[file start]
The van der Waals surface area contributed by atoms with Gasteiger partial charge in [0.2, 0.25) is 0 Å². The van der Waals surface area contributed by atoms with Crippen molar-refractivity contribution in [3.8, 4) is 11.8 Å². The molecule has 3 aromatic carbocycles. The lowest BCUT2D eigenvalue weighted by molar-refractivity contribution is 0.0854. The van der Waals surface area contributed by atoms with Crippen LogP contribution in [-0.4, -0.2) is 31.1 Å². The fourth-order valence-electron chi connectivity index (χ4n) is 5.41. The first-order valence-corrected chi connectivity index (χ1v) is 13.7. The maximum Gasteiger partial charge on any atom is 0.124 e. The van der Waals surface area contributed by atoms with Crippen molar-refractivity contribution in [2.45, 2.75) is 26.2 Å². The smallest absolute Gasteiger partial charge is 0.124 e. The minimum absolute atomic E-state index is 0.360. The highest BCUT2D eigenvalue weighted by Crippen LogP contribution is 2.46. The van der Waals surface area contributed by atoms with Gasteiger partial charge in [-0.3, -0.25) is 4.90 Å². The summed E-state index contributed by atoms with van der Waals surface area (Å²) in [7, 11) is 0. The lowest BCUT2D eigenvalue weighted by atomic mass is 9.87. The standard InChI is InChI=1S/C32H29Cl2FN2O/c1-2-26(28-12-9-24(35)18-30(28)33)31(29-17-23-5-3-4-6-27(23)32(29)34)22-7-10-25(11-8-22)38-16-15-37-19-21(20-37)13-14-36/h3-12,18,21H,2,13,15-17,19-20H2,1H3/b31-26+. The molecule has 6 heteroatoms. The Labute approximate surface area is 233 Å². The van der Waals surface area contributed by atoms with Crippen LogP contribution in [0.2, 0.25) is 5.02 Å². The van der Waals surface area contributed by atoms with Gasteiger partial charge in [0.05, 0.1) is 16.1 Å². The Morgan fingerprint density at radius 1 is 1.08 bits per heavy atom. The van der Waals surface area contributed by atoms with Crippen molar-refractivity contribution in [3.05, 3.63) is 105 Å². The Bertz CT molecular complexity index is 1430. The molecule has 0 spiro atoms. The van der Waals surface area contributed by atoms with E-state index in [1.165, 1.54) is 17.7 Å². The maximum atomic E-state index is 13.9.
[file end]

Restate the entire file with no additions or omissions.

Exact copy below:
The van der Waals surface area contributed by atoms with Gasteiger partial charge in [0.2, 0.25) is 0 Å². The van der Waals surface area contributed by atoms with Crippen molar-refractivity contribution in [3.8, 4) is 11.8 Å². The molecule has 3 aromatic carbocycles. The lowest BCUT2D eigenvalue weighted by molar-refractivity contribution is 0.0854. The van der Waals surface area contributed by atoms with Crippen LogP contribution in [-0.4, -0.2) is 31.1 Å². The fourth-order valence-electron chi connectivity index (χ4n) is 5.41. The first-order valence-corrected chi connectivity index (χ1v) is 13.7. The maximum Gasteiger partial charge on any atom is 0.124 e. The van der Waals surface area contributed by atoms with Crippen molar-refractivity contribution in [2.45, 2.75) is 26.2 Å². The smallest absolute Gasteiger partial charge is 0.124 e. The minimum absolute atomic E-state index is 0.360. The highest BCUT2D eigenvalue weighted by Crippen LogP contribution is 2.46. The van der Waals surface area contributed by atoms with Gasteiger partial charge in [-0.3, -0.25) is 4.90 Å². The summed E-state index contributed by atoms with van der Waals surface area (Å²) in [7, 11) is 0. The lowest BCUT2D eigenvalue weighted by atomic mass is 9.87. The standard InChI is InChI=1S/C32H29Cl2FN2O/c1-2-26(28-12-9-24(35)18-30(28)33)31(29-17-23-5-3-4-6-27(23)32(29)34)22-7-10-25(11-8-22)38-16-15-37-19-21(20-37)13-14-36/h3-12,18,21H,2,13,15-17,19-20H2,1H3/b31-26+. The molecule has 6 heteroatoms. The Labute approximate surface area is 233 Å². The van der Waals surface area contributed by atoms with Crippen LogP contribution in [0.2, 0.25) is 5.02 Å². The van der Waals surface area contributed by atoms with Gasteiger partial charge in [0.05, 0.1) is 16.1 Å². The Morgan fingerprint density at radius 1 is 1.08 bits per heavy atom. The van der Waals surface area contributed by atoms with Crippen molar-refractivity contribution in [3.05, 3.63) is 105 Å². The Bertz CT molecular complexity index is 1430. The molecule has 0 spiro atoms. The van der Waals surface area contributed by atoms with E-state index in [1.165, 1.54) is 17.7 Å². The maximum atomic E-state index is 13.9.